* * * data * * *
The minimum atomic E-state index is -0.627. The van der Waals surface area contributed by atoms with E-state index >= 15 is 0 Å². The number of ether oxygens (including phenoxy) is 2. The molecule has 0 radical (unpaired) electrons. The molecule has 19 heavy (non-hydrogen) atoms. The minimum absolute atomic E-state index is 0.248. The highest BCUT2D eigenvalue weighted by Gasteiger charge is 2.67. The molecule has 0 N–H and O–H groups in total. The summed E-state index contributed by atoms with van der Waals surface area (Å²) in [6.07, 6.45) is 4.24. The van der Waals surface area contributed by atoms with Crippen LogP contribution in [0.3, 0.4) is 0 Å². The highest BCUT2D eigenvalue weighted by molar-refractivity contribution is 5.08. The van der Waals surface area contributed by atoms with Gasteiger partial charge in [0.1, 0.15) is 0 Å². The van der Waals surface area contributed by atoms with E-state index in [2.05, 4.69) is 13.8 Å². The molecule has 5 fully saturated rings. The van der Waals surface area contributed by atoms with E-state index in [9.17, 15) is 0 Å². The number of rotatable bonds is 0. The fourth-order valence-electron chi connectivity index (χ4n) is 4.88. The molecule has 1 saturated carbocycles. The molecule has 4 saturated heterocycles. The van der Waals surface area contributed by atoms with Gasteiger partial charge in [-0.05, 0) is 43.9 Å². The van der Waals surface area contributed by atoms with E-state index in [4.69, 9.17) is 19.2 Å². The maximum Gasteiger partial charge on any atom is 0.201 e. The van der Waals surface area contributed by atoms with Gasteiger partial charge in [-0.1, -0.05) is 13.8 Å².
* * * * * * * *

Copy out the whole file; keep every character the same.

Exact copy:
The minimum atomic E-state index is -0.627. The van der Waals surface area contributed by atoms with E-state index >= 15 is 0 Å². The number of ether oxygens (including phenoxy) is 2. The molecule has 0 radical (unpaired) electrons. The molecule has 19 heavy (non-hydrogen) atoms. The minimum absolute atomic E-state index is 0.248. The highest BCUT2D eigenvalue weighted by Gasteiger charge is 2.67. The molecule has 0 N–H and O–H groups in total. The summed E-state index contributed by atoms with van der Waals surface area (Å²) in [6.07, 6.45) is 4.24. The van der Waals surface area contributed by atoms with Crippen LogP contribution in [0.3, 0.4) is 0 Å². The highest BCUT2D eigenvalue weighted by molar-refractivity contribution is 5.08. The van der Waals surface area contributed by atoms with Gasteiger partial charge in [0.1, 0.15) is 0 Å². The van der Waals surface area contributed by atoms with E-state index in [2.05, 4.69) is 13.8 Å². The molecule has 5 fully saturated rings. The van der Waals surface area contributed by atoms with E-state index in [9.17, 15) is 0 Å². The number of rotatable bonds is 0. The fourth-order valence-electron chi connectivity index (χ4n) is 4.88. The molecule has 1 saturated carbocycles. The molecule has 4 saturated heterocycles. The van der Waals surface area contributed by atoms with Gasteiger partial charge in [-0.05, 0) is 43.9 Å². The van der Waals surface area contributed by atoms with E-state index in [4.69, 9.17) is 19.2 Å². The maximum Gasteiger partial charge on any atom is 0.201 e. The van der Waals surface area contributed by atoms with Gasteiger partial charge in [-0.1, -0.05) is 13.8 Å².